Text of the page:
Wherever you travel in the world, it is important to get the timing right. Not knowing about a country’s seasons and possible weather conditions can turn your holiday into a nightmare. Likewise, gathering some basic details about what to expect will help you make the right decisions about where and when to go.
As far as Thailand is concerned, the best time of year for a visit is between November and February. Generally, the weather is cooler during this period and there is certainly less rain than at other times in the year. However, Thailand is a big country with a diverse landscape. There is somewhere to visit whatever time of the year you visit the kingdom.
Thailand’s seasons are reasonably uniform through the country, but there are some regional differences. What follows is a summary of the seasons as they impact the kingdom’s various regions:
Central Thailand and the East
In central Thailand and the eastern provinces, the really hot summer weather starts around March and goes on to around November. During this time extreme temperatures can go up to the 45 degrees centigrade mark. The winter months are November to February. There may really be only a few days of genuinely cold weather during these months, but the period leading up to the New Year are a welcome respite from the heat throughout the rest of the year. Aside from these days, visitors from Europe still may feel the temperatures as being a bit warm during Thailand’s winter, although not uncomfortably so. The rainy season kicks in around the end of May and goes on until October. The rain is frequent and sometimes fierce. Usually though rainstorms go on for around 30 minutes or so, and after a storm the weather is significantly cooler.
Northern Thailand and the Northeast
Northern Thailand and the Northeast have the same basic seasons as those in the central and eastern regions. The winters are though significantly cooler. Mountainous regions can get particularly cold, on some occasions down to 0 degrees centigrade. In these parts of Thailand’s winter starts in November and goes on to January. Without doubt these are the best months for a visit to the North and Northeast – flowers are in bloom, it is dry and cool, and in the mountains mists and fogs often form making what is already wonderful scenery exquisite.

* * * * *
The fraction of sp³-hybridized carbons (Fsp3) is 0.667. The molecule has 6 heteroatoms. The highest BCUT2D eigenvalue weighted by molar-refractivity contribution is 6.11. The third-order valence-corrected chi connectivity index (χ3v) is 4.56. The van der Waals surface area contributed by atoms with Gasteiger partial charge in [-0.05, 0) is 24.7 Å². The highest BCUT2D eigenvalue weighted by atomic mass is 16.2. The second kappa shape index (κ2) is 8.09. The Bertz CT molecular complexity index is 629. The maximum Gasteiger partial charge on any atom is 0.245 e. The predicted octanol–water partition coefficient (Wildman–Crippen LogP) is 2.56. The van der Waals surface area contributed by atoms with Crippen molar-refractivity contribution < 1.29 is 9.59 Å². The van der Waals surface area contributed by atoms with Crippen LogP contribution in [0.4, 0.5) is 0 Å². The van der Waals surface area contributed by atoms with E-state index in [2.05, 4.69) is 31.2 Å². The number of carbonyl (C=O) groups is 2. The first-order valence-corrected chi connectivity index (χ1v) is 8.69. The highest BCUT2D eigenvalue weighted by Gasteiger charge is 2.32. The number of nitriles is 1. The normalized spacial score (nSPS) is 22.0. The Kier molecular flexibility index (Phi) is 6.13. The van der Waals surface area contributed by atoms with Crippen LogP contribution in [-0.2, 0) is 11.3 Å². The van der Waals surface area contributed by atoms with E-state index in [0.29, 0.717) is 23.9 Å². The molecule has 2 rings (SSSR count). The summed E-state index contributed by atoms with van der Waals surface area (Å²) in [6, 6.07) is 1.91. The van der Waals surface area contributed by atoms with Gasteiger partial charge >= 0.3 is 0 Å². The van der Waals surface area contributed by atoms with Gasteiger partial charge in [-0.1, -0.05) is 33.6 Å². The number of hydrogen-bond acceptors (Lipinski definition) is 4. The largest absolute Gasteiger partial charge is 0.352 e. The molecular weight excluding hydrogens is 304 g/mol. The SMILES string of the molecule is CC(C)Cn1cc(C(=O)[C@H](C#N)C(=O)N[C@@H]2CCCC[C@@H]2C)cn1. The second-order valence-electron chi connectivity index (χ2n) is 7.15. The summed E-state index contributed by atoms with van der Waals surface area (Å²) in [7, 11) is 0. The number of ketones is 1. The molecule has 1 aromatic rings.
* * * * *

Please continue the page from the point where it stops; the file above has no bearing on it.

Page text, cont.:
Southern Thailand’s seasons are less distinct and really there are only two proper seasons – summer and the rainy season. The Gulf of Thailand lies to the east of the Thai peninsula while the Andaman Sea lies to the west. Visiting areas west of the peninsula (Phuket, Phang Nga, Krabi) is best done between November and April to avoid the monsoons that occur during other months – monsoons obviously make visiting islands by boat difficult and sometimes dangerous. Clearly they are best to be avoided. Areas east of the peninsula (Koh Samui, Hat Yai) are best visited between May and October. If you are planning to visit both sides of the coast during your stay in Thailand, March to April would be the best months.
Thai Government’s Meteorological Department
The Thai government’s Meteorological Department provides an English language website (http://www.tmd.go.th) with key information about Thailand’s weather, including forecasts and summaries. Of particular interest is information on climate and surface temperature – very much worth knowing.
Thailand has world-class hospitals and clinics. State-of-the-art technology and high caliber (often western-trained) doctors mean that if you need any form of treatment while you are in the kingdom, you are in safe hands.
As a tourist, you are not required to pay Value Added Tax (VAT) on items more than 5,000 Baht that you intend to take out of Thailand. For most people the amount returned is very welcome and a pleasant surprise, so it is well worth making the effort to collect the paperwork you need for a refund. It is not that difficult to do either.
Stores participating in the refund scheme display a sign stating: “VAT Refund for Tourists”. If you make a purchase from these stores, ask for a VAT Refund Form (P.P 10) and keep the original tax invoice(s) a store gives you.